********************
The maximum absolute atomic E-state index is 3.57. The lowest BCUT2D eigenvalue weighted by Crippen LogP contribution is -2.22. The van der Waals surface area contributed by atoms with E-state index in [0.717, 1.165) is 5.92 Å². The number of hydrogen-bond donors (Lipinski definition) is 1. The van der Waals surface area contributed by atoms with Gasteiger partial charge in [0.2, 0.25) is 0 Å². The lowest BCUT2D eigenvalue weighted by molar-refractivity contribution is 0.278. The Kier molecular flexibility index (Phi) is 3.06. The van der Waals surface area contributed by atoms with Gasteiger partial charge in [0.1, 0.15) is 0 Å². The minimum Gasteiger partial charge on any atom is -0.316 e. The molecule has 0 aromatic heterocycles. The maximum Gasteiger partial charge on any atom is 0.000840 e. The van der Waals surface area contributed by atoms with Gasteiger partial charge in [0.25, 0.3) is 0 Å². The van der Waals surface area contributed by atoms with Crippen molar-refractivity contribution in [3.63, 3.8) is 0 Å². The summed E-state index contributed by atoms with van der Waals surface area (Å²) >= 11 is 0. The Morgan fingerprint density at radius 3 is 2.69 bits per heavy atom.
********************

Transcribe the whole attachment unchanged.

The maximum absolute atomic E-state index is 3.57. The lowest BCUT2D eigenvalue weighted by Crippen LogP contribution is -2.22. The van der Waals surface area contributed by atoms with E-state index in [0.717, 1.165) is 5.92 Å². The number of hydrogen-bond donors (Lipinski definition) is 1. The van der Waals surface area contributed by atoms with Gasteiger partial charge in [0.2, 0.25) is 0 Å². The lowest BCUT2D eigenvalue weighted by molar-refractivity contribution is 0.278. The Kier molecular flexibility index (Phi) is 3.06. The van der Waals surface area contributed by atoms with Gasteiger partial charge in [0.1, 0.15) is 0 Å². The minimum Gasteiger partial charge on any atom is -0.316 e. The molecule has 0 aromatic heterocycles. The maximum Gasteiger partial charge on any atom is 0.000840 e. The van der Waals surface area contributed by atoms with Gasteiger partial charge in [0.25, 0.3) is 0 Å². The van der Waals surface area contributed by atoms with Crippen molar-refractivity contribution in [3.63, 3.8) is 0 Å². The summed E-state index contributed by atoms with van der Waals surface area (Å²) >= 11 is 0. The Morgan fingerprint density at radius 3 is 2.69 bits per heavy atom.